I give banking particular attention because the monetary system is pretty important to just about everything and if that is dysfunctional due to a parasitical privatisation then it is hard to make much progress on anything else.

            You only need to read ALP history and Hansard concerning the introduction of the Commonwealth Bank by the ALP to understand that once upon a time the ALP knew very well the importance of power over public money.

            You can see that in the conclusions of Ben Chifley in 1937 and also in Sweepers view that full bank nationalisation is the best option.


            Skippy is a shill for banks because he has a family connection. That is the start and finish of his analysis.

            The rest is just smear and deflection.

          • pfh007.comMEMBER

            “.. Decades of neoliberalism was not advanced by credit issuers, albeit they did enjoy the gifts it enabled. ..”

            Did enjoy the gifts it enabled?

            Is that what you call the multimillion dollar salaries, the stock options, the access to credit to private equity to buy up industries and form cartels and diminish competition, the revolving doors between banks, regulators and those with access to great scads of bank created credit.

            All given legitimacy by denying the public any access to a public option.

            You are just shilling for banks and trying to conceal it with your endless “what about Koch brothers” deflections.

          • Is that the entirety of 007s world view? or Just the area he is primarily most motivated to comment upon,…like Smithy’s Primary concerns with the ranking of everyone on the intersectional hierarchy of oppression scale and denigrating ALL “Wh!te” people for the actions of a minority of “WhIte” people who weren’t even the ancestors of most “Wh!te” People. (except for Reusa of course)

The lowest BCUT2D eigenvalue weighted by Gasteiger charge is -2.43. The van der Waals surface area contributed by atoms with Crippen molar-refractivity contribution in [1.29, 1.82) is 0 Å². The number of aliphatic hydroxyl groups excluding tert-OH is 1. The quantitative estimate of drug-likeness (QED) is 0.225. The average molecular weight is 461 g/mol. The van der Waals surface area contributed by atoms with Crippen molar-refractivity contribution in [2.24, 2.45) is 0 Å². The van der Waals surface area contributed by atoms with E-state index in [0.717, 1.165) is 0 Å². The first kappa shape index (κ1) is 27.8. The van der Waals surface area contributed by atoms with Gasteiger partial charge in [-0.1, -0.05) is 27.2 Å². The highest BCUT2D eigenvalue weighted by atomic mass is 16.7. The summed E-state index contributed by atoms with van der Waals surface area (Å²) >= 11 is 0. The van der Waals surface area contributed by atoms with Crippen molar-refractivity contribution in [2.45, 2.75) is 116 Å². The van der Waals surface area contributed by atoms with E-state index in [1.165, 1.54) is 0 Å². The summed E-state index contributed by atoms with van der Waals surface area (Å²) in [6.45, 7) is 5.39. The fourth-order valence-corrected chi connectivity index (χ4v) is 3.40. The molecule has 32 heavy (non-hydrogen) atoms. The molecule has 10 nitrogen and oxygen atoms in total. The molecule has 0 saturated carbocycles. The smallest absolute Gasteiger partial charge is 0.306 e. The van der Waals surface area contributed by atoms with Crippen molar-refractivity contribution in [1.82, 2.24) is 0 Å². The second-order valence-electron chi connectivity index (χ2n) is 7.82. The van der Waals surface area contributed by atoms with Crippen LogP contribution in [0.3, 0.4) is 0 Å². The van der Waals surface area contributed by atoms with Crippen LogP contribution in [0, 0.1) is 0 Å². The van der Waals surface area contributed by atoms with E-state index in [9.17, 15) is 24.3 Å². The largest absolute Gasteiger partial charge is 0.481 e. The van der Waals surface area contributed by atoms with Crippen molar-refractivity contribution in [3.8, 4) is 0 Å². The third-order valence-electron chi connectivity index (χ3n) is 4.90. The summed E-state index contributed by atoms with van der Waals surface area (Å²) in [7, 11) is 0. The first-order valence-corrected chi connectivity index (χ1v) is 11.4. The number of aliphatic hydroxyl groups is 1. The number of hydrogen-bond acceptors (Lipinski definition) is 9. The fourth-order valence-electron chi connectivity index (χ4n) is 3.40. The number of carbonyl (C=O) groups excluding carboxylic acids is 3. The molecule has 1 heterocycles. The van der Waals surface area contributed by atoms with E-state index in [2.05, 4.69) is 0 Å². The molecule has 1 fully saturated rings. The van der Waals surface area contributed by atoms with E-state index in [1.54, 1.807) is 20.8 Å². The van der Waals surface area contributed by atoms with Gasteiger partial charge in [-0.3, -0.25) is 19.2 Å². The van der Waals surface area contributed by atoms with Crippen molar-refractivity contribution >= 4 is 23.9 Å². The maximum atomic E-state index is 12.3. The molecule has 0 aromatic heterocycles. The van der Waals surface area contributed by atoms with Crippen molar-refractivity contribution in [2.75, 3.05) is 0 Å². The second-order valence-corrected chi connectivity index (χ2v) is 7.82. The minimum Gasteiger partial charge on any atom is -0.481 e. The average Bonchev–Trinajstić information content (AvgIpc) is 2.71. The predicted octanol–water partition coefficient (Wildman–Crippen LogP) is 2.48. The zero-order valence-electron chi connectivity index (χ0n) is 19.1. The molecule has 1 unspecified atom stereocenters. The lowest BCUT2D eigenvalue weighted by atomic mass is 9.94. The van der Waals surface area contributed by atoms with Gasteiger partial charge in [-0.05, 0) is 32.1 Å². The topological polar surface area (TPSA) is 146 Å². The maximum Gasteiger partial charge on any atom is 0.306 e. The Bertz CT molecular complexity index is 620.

Ermo ! Didn’t your mother teach you it’s rude to make up complete bullsh!t about other people ?

        • “Because bankers give the “credit worthy” access to new money that allows the affluent to become even more affluent.”

          I remember this old argument and what quarters it comes from pft.

          Firstly who was it that messed with how credit was issued and held, additionally at what rates could be charged on it or the fees attached to service it, how loss of share of productivity created a pool of people seeking more credit to pay the increasing costs of all aspects of life in a pay to play skin in the game private sector reality, and at the end of the day investor appetite drives the whole bus down the mountain road.

          There are quite a few pieces to the puzzle, but the agency which gave license too it all is quite clear.

          • pfh007.comMEMBER

            “.. I remember this old argument and what quarters it comes from pft….”

            That smells like a standard bit of Skippy smear deflection.

            Are you seriously trying to argue that banks DO NOT make the decision on who is given access to bank credit?

            Of course banks make the determination of credit worthiness.

            That would be much less of a problem if they were not given a monopoly on access to deposit accounts at the RBA thereby forcing everyone who wishes to operate a bank account into a business relationship with a bank.

            End the bank monopoly on deposit accounts at the RBA and the associated fraud of unreserved at call deposit accounts and your banker buddies can lend money to whoever they want.


          • Do you suffer some sort of cognitive dysfunction pft … I clearly said banks took advantage of what neoliberal legal philosophy afforded them and that this is also applicable to all other enterprises. The is a preponderance of evidence which clearly shows the evolution of vast swaths of industry from pre to post neoliberal dominance.

            This has always been an issue for you where I can clearly show and attribute historical progression and the results from each event compounding while the time line moves forward and your response is banks via credit caused the entire problem set. Firstly banks were doing half of the stuff they were before neoliberalism became dominate.

            I mean what does credit or banks have to do with McKinsey & Company fee structures used by both banks and non bank credit issuers or the lowering of credit standards by 2% back in the day to facilitate revolving debt with increased fee services, not to mention the legal arguments which enabled high IR rates on credit to begin with, et al …

            All of this is a legal proposition before it can even be used in the market, so pray tell how did it get or become legal in the first place. Especial when proponents of the Chicago school and libertarian economic freedom and liberty camps were quite loud and proud about pushing it all.